The art market today is once again rolling along with plenty of momentum, but so is the real estate market, the euro, the price of grain. The cost of crude oil is back over $100 a barrel and even the battered and bloody stock market has rallied. Commodity prices are strong across the board because people are hungry for hard assets, and gold has been on a roll, roaring from little more than $400 announce only six years ago to as much as$1,500 an ounce recently.
Regrettably, I’ve never been a “gold bug” and so never put money into buying it like investment gurus John Paulson and Tom Kaplan did two years ago. In fact, I’ve never bought an ounce of the stuff in my life. Nor could I bring myself to do so, because I don’t like it, or the fears, anxieties and irrational neuroses: global financial meltdown, hyperinflation, famine, nuclear meltdown, tsunami, Middle Eastern anarchy, that drive people to buy it.
I don’t even like the type of people who buy gold: they are the kind of calculating opportunists who are ready to profit from any bad news that hits my TV screen. Perhaps at home they also have a few priceless art gems, the kind of blue-chip treasures that were well researched, well bought and now well hung. But I can’t imagine them taking risky bets on emerging or oversized works, because gold investors want to play it safe.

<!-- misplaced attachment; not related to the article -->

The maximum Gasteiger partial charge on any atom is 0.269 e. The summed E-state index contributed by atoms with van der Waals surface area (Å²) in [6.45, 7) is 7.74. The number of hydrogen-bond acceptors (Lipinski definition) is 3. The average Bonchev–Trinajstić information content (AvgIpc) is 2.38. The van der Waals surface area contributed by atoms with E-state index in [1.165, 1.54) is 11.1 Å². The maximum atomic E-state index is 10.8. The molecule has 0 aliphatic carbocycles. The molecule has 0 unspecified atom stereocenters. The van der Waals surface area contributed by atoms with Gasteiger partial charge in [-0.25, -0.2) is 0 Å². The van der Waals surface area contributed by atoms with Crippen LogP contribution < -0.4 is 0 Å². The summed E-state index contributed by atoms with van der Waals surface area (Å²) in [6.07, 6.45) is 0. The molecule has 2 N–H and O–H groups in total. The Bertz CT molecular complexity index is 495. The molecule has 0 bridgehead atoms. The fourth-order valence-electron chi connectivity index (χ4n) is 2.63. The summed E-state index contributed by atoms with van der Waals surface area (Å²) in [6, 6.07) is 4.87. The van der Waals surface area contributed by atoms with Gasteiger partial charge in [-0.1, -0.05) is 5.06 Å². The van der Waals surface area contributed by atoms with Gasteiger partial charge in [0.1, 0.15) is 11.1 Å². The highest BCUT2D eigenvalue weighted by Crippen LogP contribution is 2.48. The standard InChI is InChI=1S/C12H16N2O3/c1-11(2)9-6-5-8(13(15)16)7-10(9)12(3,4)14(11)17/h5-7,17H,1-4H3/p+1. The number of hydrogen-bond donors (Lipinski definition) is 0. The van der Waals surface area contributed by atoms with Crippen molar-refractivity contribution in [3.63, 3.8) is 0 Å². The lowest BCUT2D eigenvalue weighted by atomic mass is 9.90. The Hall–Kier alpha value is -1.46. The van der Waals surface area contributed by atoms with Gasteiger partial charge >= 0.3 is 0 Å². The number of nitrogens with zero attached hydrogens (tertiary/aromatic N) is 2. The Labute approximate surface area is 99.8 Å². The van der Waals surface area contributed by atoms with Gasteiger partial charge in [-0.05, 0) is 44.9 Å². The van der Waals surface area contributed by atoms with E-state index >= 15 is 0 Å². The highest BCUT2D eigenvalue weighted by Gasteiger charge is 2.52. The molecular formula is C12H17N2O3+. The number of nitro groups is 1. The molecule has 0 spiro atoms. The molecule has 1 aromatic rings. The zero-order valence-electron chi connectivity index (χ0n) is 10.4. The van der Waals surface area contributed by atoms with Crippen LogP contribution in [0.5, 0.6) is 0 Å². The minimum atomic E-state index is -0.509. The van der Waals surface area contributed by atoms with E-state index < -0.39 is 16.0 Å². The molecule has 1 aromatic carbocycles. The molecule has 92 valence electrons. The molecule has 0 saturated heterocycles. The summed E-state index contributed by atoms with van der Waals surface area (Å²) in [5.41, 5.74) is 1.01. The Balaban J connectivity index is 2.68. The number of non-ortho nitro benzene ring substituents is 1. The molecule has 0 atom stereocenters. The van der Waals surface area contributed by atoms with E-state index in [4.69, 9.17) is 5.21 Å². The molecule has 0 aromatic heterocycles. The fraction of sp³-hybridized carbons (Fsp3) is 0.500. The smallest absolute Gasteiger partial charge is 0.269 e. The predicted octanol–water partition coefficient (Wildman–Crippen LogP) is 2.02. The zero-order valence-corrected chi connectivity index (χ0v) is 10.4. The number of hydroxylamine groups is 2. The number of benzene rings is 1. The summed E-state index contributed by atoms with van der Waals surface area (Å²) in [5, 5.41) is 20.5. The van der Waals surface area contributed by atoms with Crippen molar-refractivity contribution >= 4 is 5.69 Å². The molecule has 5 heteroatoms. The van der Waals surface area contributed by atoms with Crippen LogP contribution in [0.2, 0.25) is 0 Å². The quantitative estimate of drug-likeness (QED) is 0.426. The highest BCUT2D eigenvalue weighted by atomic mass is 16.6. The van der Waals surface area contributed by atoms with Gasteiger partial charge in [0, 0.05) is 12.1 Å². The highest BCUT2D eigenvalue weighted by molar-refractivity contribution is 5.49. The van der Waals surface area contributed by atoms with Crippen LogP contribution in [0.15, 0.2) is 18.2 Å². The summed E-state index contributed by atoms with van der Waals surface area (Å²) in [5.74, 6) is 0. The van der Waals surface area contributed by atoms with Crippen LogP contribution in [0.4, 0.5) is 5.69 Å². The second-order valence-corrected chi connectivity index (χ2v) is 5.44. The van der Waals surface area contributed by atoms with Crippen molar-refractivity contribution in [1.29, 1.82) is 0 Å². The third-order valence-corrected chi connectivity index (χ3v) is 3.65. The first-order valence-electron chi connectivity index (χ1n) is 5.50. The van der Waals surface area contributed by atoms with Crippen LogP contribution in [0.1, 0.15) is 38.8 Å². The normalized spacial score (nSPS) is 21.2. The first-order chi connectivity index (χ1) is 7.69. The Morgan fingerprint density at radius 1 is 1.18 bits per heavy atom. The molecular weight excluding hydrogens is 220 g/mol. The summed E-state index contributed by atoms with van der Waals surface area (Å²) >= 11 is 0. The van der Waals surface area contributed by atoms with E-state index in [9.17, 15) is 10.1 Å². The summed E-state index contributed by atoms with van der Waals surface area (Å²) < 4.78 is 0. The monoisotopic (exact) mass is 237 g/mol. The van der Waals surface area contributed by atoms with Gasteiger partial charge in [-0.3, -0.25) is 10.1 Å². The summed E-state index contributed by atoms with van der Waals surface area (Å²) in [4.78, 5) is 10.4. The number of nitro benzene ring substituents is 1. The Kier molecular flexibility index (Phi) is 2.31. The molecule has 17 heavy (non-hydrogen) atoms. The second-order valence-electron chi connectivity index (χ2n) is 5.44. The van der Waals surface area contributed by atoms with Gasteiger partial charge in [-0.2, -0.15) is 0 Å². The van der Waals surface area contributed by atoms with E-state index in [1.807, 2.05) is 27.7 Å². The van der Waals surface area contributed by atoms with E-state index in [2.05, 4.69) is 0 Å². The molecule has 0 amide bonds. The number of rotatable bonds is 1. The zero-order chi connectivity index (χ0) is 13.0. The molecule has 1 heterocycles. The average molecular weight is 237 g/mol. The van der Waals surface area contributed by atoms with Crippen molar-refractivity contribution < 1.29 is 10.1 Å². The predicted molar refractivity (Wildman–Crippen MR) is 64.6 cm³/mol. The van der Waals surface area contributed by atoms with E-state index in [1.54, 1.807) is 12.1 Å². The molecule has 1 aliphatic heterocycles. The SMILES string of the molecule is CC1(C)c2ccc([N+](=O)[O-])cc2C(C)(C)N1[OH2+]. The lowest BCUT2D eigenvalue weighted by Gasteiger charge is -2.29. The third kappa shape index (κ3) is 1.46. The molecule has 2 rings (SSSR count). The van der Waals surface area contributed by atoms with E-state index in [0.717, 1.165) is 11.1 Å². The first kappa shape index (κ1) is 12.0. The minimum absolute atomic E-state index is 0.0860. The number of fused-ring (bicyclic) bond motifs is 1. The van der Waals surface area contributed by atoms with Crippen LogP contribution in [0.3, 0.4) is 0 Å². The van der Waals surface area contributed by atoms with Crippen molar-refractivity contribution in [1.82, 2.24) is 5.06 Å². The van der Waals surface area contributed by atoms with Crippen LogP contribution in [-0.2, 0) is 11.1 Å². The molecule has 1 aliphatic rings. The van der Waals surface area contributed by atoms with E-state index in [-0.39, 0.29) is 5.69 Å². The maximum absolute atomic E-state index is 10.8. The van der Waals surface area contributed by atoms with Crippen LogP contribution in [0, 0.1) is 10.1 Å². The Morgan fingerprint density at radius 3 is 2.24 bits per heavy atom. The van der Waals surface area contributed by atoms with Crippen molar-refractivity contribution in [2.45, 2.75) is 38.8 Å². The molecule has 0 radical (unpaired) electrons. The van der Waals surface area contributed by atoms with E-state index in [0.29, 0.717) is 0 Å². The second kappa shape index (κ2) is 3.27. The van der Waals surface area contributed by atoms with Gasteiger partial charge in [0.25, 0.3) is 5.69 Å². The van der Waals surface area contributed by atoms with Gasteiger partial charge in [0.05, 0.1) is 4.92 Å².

Still, buying art is all about knowledge and feel and, since its value is subjective, you must ultimately have faith in your own eyes, whereas to value gold you just weigh it. It trades every minute of every day so no one will be taking advantage of your naiveté as long as you have a set of scales. It’s just easier to stick to gold because it’s shiny, mindless and cold, and because every ounce is minted to an identical weight and shape.
However, the value of art and the price of gold have more in common than most people think. Art prices and expectations remain strong for many of the same emotional and irrational reasons that gold is so popular today: fear creates a hunger for hard and tangible assets, so am I a fool for thinking that art can actually be a better investment than gold?
Though gold underpinned currencies in the past, it hasn’t done so for decades. There is no rational reason why gold has any value other than its one legitimate use: jewelry. People still like to have their jewelry and watches made of gold, but this is but a fraction of the overall demand for the metal –the real price of gold is set by speculators. To make matters worse, consider two disturbing factors: first, as the price per ounce goes up the mines start digging up more and more of the stuff, creating even more pollution of the delicate ecosystem (huge quantities of cyanide are used to leach gold ore).Second, because of its value, most of the gold that has ever been produced is still extant, so it is certainly not scarce – there are endless amounts of it stored by banks everywhere.66